But it's not happening, according to the analysis of a non-partisan think tank.
A new study on the state's term limits law from the Center for Governmental Studies (CGS) shows that there's been very little change in the post-legislative careers of those who come to Sacramento to serve in the Assembly and Senate.
"If the goal of California term limits was to force legislators to return to their former careers after a truncated stint in the state Legislature, then it has failed," says Tracy Western, the CEO of the CGS.
And indeed, that premise was laid out in the ballot argument in favor of 1990's Proposition 140. "Let's restore that form of government envisioned by our Founding Fathers," proponents wrote. "A government of citizens representing their fellow citizens."
The CGS study, admittedly only a snapshot of the post-Prop 140 world in Sacramento, compared the landing spots for the men and women termed out of office in 2008 to the careers of ex-legislators in the decade between 1980-1990.
In the Assembly, 60% of the 2008 departed remained in the public sector through either appointed or elected positions... the exact same percentage as did so in the 1980s. In the Senate, 30% of ex-members stayed in public service a generation ago; in 2008, it was actually a little higher at 40%. And in both instances, the ex-pols of the 1980s seemed to return to the private sector at a higher rate than those of today.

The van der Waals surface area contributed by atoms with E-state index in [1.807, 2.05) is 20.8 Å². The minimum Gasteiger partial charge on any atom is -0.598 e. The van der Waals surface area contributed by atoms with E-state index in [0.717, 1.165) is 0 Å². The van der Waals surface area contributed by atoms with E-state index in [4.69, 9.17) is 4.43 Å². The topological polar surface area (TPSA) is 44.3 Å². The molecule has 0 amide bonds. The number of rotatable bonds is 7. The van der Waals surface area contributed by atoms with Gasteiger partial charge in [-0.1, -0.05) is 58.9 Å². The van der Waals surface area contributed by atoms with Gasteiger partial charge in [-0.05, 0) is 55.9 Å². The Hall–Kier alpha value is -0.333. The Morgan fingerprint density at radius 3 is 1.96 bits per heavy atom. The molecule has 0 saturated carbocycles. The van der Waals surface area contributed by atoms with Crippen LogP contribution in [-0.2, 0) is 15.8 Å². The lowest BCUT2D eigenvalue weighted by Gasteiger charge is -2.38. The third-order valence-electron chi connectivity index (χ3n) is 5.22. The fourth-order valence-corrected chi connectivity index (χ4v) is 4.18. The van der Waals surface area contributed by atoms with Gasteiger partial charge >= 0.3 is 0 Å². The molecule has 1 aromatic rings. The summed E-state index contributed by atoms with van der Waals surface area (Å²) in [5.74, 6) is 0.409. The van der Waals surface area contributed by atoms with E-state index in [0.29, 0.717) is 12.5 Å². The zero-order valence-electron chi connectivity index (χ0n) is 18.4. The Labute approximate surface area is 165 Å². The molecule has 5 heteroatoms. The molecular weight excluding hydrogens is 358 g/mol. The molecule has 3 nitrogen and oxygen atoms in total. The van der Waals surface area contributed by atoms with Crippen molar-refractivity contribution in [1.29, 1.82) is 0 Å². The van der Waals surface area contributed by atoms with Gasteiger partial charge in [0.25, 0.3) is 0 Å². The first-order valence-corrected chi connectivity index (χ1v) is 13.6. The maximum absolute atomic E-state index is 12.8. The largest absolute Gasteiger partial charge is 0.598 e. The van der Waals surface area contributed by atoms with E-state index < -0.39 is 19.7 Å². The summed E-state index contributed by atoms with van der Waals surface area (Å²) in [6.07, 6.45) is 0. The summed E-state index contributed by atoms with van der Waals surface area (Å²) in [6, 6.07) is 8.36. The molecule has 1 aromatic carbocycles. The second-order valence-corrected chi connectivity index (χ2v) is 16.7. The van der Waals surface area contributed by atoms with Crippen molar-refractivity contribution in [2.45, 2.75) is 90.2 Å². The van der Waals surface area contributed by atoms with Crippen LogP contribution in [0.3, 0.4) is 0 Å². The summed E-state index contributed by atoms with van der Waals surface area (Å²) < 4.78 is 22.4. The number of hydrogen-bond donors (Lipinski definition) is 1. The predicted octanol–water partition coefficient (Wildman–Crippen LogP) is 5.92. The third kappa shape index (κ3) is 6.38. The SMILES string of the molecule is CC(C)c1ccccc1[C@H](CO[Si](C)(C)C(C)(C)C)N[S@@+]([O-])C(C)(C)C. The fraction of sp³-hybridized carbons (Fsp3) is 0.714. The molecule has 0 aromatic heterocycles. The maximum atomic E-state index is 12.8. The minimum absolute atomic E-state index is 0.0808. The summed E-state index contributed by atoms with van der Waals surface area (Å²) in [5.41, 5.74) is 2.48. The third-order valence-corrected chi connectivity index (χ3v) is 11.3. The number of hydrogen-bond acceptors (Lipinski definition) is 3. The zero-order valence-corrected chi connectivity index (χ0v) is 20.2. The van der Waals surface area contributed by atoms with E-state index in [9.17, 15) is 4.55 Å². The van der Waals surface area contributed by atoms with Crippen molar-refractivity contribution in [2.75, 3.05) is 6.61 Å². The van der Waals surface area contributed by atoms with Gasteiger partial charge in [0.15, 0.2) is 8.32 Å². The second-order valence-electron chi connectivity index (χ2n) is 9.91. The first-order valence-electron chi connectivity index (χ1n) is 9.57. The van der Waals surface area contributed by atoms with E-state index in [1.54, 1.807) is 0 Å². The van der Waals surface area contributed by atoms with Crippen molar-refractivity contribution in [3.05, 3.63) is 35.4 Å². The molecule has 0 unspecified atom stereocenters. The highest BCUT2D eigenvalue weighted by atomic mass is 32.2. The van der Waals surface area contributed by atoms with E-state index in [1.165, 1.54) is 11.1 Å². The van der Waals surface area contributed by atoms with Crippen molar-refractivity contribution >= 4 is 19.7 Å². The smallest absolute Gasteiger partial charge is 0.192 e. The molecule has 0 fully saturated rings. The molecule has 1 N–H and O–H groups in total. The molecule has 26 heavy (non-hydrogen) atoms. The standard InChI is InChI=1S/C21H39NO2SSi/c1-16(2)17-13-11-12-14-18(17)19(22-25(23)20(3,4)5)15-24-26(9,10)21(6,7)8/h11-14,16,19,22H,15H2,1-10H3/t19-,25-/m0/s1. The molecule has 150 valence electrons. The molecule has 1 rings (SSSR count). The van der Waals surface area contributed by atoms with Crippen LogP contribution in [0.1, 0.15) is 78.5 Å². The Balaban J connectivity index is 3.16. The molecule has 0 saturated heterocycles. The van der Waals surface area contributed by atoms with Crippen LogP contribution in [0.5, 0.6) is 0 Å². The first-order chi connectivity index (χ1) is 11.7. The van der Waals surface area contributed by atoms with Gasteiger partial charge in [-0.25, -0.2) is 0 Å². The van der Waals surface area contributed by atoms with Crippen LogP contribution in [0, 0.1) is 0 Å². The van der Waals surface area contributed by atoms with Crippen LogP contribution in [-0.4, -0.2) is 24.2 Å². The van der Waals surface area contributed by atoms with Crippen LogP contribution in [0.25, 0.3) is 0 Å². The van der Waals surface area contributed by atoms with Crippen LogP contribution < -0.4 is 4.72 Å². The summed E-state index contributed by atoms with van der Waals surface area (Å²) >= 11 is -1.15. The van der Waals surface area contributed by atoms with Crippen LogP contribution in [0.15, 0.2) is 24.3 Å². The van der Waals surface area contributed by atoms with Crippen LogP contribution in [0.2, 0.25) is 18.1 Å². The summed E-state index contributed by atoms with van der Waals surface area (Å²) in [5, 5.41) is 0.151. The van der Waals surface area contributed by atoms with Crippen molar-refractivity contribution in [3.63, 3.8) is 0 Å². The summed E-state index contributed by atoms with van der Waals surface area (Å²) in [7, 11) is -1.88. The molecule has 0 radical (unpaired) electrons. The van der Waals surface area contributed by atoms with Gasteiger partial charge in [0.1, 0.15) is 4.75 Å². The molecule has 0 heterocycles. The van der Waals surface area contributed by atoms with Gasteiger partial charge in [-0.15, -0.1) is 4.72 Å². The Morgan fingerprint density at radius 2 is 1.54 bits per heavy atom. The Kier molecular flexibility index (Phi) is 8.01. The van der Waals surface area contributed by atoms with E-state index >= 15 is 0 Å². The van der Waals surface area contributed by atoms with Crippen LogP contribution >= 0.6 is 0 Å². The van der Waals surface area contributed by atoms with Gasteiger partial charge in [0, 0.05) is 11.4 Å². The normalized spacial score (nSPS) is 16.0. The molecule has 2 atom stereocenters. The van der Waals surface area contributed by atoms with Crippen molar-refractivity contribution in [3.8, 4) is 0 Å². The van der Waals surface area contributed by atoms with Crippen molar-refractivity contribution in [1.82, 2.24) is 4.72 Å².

Exactly what accounts for all of that isn't clear, and the CGS study doesn't pretend to have the answers. But it does offer an opinion about one of the essential promises of legislative term limits:
These findings suggest that California's term limits have not created an environment in which citizen legislators temporarily serve in the state Capitol and then return to the private sector. Rather, it suggests that professional legislators pre and post term limits continued to seek careers in other governmental positions -- a form of political musical chairs for governmental office.
The new study could be the first blip on the radar of the looming 2012 campaign to reform term limits: a ballot initiative (PDF) that would shorten the total legislative career from 14 to 12 years but allow all of those years to be served in one house.
CGS president Bob Stern says his organization likes that idea -- which, unlike 2008's failed attempt, would not apply to current legislators -- but with one modification: California should drop its lifetime ban on another tour of duty.
Stern says there should be some reasonably long time a politician would have to step down, maybe four years or so, before making another run for office. After all, it doesn't seem many of them are going back home anyway.